Situated in the western outskirts of Haidian District, the Summer Palace is 15 kilometers (9.3 miles) from central Beijing. Having the largest royal park and being well preserved, it was designated, in 1960 by the State Council, as a Key Cultural Relics Protection Site of China. Containing examples of the ancient arts, it also has graceful landscapes and magnificent constructions.
The Summer Palace is the archetypal Chinese garden, and is ranked amongst the most noted and classical gardens of the world. In 1998, it was listed as one of the World Heritage Sites by UNESCO.
Constructed in the Jin Dynasty (1115-1234), during the succeeding reign of feudal emperors; it was extended continuously. By the time of the Qing Dynasty (1644-1911), it had become a luxurious royal garden providing royal families with rest and entertainment.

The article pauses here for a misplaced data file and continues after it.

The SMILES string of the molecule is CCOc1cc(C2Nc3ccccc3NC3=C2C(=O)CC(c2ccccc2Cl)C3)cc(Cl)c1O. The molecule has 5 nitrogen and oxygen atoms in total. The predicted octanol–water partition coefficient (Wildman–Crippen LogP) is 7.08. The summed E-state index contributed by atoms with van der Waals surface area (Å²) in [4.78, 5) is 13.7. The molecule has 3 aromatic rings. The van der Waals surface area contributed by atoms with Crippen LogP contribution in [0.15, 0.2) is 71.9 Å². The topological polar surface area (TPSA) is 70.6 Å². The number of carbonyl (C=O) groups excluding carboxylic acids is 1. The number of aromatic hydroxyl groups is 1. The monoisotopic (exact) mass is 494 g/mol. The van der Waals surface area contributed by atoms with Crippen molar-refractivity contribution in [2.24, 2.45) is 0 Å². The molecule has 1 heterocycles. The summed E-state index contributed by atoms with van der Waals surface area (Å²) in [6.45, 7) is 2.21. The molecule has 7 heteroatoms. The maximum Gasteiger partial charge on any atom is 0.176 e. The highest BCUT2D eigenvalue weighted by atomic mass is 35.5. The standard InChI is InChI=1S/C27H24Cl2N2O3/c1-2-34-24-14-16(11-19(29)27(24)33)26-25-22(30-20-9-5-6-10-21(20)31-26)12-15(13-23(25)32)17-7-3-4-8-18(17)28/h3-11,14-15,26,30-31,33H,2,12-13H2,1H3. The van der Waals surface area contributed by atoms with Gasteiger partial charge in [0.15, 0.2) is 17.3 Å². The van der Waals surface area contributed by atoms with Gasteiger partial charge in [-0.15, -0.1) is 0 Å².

Originally called "Qingyi Garden" (Garden of Clear Ripples), it was know as one of the famous "three hills and five gardens" (Longevity Hill, Jade Spring Mountain, and Fragrant Hill; Garden of Clear Ripples, Garden of Everlasting Spring, Garden of Perfection and Brightness, Garden of Tranquility and Brightness, and Garden of Tranquility and Pleasure).
Like most of the gardens of Beijing, it could not elude the rampages of the Anglo-French allied force and was destroyed by fire. In 1888, Empress Dowager Cixi embezzled navy funds to reconstruct it for her own benefit, changing its name to Summer Palace (Yiheyuan). She spent most of her later years there, dealing with state affairs and entertaining.
In 1900, it suffered again, being ransacked by the Eight-Power Allied Force. After the success of the 1911 Revolution, it was opened to the public.